As I’ve re-entered the world of hand-tool forums, I’ve noticed lots of questions from beginning woodworkers about which tools to purchase, when to purchase new or used, etc. In general, I would stay away from offering advice on a woodworking forum, firstly because I do it all day in the electrical sense, but mostly because I can hardly consider myself a woodworking expert. What I have noticed about my knowledge is at the least it usually falls within the “agreed upon opinions” of most of the so-called experts out there. More importantly, I’m not full of shit, which I like to think adds a little bit more weight to my opinion. So I would like to present my take of a few of the most frequently asked questions.
Which hand plane(s) should I purchase first?
This question is probably the most asked, and conversely has the broadest range of answers. First off, I think the most important part of this question isn’t which plane to purchase, but should you buy old or new. Most experts lean towards purchasing old planes, the general consensus being that you can get a good quality plane without breaking the bank. I think old tools are certainly well worth a look, but if this is a new woodworker’s first plane, then they might not necessarily be the way to go.
For the most part, old tools need to be tuned up, possibly even repaired. For a person who has never owned or used a hand plane, this can be a tough lesson. If you’ve never owned a new plane that is highly tuned and sharp, how would you know what to look for in a used plane that needs work? Owning a new, top-of-the-line plane is a great lesson in and of itself, because it immediately shows you how a hand plane should work and feel. You can’t tune up an old plane until you know what to tune it to, and for that reason I highly recommend purchasing at least one new, high-quality bench plane first. Which leads me into the heart of the question:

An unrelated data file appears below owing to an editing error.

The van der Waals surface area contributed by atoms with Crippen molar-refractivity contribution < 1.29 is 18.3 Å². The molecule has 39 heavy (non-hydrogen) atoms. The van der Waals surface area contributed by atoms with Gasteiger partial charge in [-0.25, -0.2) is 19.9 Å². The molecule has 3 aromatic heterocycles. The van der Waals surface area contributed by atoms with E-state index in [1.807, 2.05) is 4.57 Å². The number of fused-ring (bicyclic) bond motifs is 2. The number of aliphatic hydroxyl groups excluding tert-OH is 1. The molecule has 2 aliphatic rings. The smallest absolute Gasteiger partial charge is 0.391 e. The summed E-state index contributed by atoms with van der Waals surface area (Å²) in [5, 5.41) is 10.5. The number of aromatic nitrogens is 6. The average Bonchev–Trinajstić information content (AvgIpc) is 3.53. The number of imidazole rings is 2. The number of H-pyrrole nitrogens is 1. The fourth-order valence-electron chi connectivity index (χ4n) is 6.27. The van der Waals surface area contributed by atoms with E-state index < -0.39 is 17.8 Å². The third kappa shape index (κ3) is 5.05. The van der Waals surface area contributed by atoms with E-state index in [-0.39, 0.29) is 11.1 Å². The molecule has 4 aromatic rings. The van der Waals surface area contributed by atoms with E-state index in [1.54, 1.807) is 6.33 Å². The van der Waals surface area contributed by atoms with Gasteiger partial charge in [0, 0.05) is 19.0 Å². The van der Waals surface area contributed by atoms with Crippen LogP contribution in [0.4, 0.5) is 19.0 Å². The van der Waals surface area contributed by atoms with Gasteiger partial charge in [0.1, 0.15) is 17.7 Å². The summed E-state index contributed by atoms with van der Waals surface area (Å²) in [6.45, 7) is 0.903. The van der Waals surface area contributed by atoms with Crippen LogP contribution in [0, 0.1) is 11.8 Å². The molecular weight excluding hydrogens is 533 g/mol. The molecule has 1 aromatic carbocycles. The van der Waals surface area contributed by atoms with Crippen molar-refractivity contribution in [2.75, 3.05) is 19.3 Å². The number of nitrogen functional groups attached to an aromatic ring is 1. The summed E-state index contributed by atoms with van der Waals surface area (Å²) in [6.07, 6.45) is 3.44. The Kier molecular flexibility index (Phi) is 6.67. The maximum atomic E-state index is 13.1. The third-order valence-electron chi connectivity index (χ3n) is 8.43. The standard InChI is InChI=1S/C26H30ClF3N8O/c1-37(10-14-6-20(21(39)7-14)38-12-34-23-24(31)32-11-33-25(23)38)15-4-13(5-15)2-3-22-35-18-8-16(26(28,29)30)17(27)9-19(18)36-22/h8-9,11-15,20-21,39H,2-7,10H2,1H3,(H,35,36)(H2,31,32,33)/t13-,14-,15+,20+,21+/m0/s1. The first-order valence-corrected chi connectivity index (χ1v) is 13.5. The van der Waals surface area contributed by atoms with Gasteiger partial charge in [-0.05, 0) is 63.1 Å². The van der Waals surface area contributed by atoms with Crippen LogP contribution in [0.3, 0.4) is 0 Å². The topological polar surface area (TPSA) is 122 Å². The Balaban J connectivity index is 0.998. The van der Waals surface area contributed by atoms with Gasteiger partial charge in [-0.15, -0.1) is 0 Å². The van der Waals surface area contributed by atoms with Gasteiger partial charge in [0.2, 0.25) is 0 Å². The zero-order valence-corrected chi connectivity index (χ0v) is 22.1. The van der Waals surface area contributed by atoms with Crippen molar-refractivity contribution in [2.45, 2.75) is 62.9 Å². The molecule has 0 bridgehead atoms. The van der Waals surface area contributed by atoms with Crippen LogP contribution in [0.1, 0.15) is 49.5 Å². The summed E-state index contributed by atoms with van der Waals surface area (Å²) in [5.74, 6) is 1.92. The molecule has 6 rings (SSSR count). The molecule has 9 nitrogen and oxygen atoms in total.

Which plane would you pick?
This one is a touchy subject. Most of the experts will tell you to purchase a #4 smoothing plane as your first bench plane, though I could never quite figure out what the logic of this is, however. Maybe it could be the cost; new or used a smoothing plane is generally the least expensive of the bench planes. To me, it is also the most useless. Even if you do plan on prepping stock completely by hand, etc. The smoothing plane is usually the last plane to touch a project. There are some people that will tell you that a #4 can do everything. I disagree, the #5 Jack plane is by far the most versatile bench plane. It can be used for jointing, flattening, and smoothing to an extent. It can also be used to prepare rough lumber. It’s size, which falls between a smoother and a trying plane, is the key to its versatility. Many times, a tool which is made to do several different jobs rather than one task ends up being a compromise, with the tool being just “okay” at a bunch of different jobs, but not great at any; this isn’t true with the Jack Plane.
A new, high-end Jack Plane isn’t inexpensive, but it is, in my opinion, well worth the money. But I don’t think a bench plane should be the first plane that is purchased.
If not a bench plane, what should be the first hand plane purchased?